The F4F was involved in the extensive action in and around the Mediterranean. The Royal Naval Fighter Unit deployed Martlets over the Western Desert in Africa, where they fought Italian planes in the fall of 1941. They tangled with the Italians again in August the following year while escorting supply ships around Malta.
Further south, Martlets fought against Vichy French planes over Madagascar in May 1942.

By the time America joined the war in December 1941, the F4F was the most common plane on American aircraft carriers. It was also popular among US Marine Corps units based on land. Until the arrival of the Hellcat in 1943, it was the US Navy’s only carrier-borne fighter. It played a critical role in many of the Navy’s most important actions.

One of the most important land bases that Wildcats operated from was Henderson Field on Guadalcanal. The site of the first offensive operations of America’s Pacific war, it was where many Wildcat successes occurred. One eight-plane flight achieved 72 aerial victories in the space of only 16 weeks.


The leader of the group, Captain Joe Foss, was one of the most successful pilots ever to get behind the controls of a Wildcat. During the fighting at Guadalcanal, he destroyed 26 Japanese planes, five of them in one day. For his remarkable achievements, he was awarded the Congressional Medal of Honor.




Watercolor of U.S. Marine Captain Joe Foss shooting down a Zero over Guadalcanal in October 1942.

Despite its many successes, the Wildcat struggled against Japanese Zeros. The US Navy phased it out in favor of the F6F Hellcat in 1943.
Wildcats of Taffy 3 taking off to strafe the Japanese fleet attacking it, the Japanese fleet included the IJN Yamato, the largest battleship ever built.  According to reports, the Japanese were stunned by the resistance and the Americans throwing themselves at the enemy with such abandon, the fighting spirit of the Americans forced the Japanese to withdraw thereby saving General McAuthur's beachhead in Leyte Gulf

The last Wildcat victory of the war took place over Norway in March 1945. Wildcats of the British No.822 Squadron shot down four German Messerschmitt Bf109s

9 comments:

  1. Very nice and informative post, MrG! Thanks.

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  2. Just Medal of Honor. I hate this error that keeps getting made over and over.

    Most F4F made only had four guns. The F4F-4 was the six gun version, and unpopular since there wasn't an increase in the total number of rounds carried.

    The F4F-3, FM-1 and FM-2 were most numerous and all carried the 4-gun arrangement.

    Since about 5/7 of all Wildcats manufactured were made by General Motors, it sometimes feels silly calling it a Grumman.

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    Replies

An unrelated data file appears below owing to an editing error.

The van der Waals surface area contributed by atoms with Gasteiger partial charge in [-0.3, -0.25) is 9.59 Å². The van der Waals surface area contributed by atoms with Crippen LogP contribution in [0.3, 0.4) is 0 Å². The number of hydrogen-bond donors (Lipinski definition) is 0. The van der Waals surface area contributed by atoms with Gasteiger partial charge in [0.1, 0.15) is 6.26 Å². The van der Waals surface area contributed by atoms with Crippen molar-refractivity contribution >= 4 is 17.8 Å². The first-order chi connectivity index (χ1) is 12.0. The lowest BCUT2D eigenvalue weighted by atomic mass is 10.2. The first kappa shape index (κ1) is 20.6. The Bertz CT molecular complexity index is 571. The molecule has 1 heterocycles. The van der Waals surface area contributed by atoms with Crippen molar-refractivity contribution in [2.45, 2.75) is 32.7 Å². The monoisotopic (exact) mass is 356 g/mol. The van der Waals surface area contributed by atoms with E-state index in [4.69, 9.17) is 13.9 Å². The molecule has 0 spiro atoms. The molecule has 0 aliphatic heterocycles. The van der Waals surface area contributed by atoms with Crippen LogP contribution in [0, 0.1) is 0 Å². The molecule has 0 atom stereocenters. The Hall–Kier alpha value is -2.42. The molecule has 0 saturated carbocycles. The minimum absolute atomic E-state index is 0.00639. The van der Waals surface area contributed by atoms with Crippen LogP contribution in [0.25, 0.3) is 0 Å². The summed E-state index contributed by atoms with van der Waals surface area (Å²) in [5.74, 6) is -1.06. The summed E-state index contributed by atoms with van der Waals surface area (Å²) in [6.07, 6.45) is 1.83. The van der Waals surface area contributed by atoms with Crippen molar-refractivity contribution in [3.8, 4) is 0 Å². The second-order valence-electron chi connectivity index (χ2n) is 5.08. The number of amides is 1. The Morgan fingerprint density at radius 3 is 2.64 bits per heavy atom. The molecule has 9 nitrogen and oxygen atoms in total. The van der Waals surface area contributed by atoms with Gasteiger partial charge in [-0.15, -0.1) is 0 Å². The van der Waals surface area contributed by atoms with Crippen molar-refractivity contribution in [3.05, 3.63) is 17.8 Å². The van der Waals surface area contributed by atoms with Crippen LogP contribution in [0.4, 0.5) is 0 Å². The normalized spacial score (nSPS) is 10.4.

1. Hey Angus;

      As far as the Congressional goes, that is awarded to Military and the Presidential was awarded to civilians if memory serves. As far as GM building the Wildcat, well Grummon started the plane. Same with the "Jeep" they are called "Willy's" for Willy Overland but Ford built most of them because Ford has the far larger facility for manufacture during wartime. During the Vietnam war, the M16 was made by several companies besides colt, I had some of my M16's made by H&R which was a typewriter company. LOL

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  3. Angus beat me to it.
    In 1943 the Grumman factory was converted to all Hellcats, all the time. The other two main Grumman aircraft, the Avenger torpedo bomber and the Wildcat, were thereafter built by General Motors. Since Navy aircraft designations included the manufacturer, the TBF Avenger ("F" stood for "Grumman") became the TBM ("M" for "GM") and the F4F became the FM-1 or FM-2. Both the TBM and the FM-2 continued to be built and flown throughout the war.

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    1. Hey Old 1811;

      yep, you are correct, they kept making the wildcat because the "jeep" carriers couldn't really handle the Hellcat and they sent the hellcat to the fleet carriers and the wildcats went to the jeep carriers and a lot of them were used for antisubmarine patrols and a myriad of other uses.

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    2. At least GM didn't feel the need to mark every little part so as to avoid repairing a Grumman plane under warranty; unlike Ford and the Jeep.

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  4. That was the 'start' of the nickname, "Grumman Iron Works" for how hard the airplanes were to bring down. And that tradition continued throughout their lifetime.

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    1. Hey Old NFO;

      Grumman Ironworks also was referred to the Mohawks my unit used for reconnaissance. They have an excellent reputation.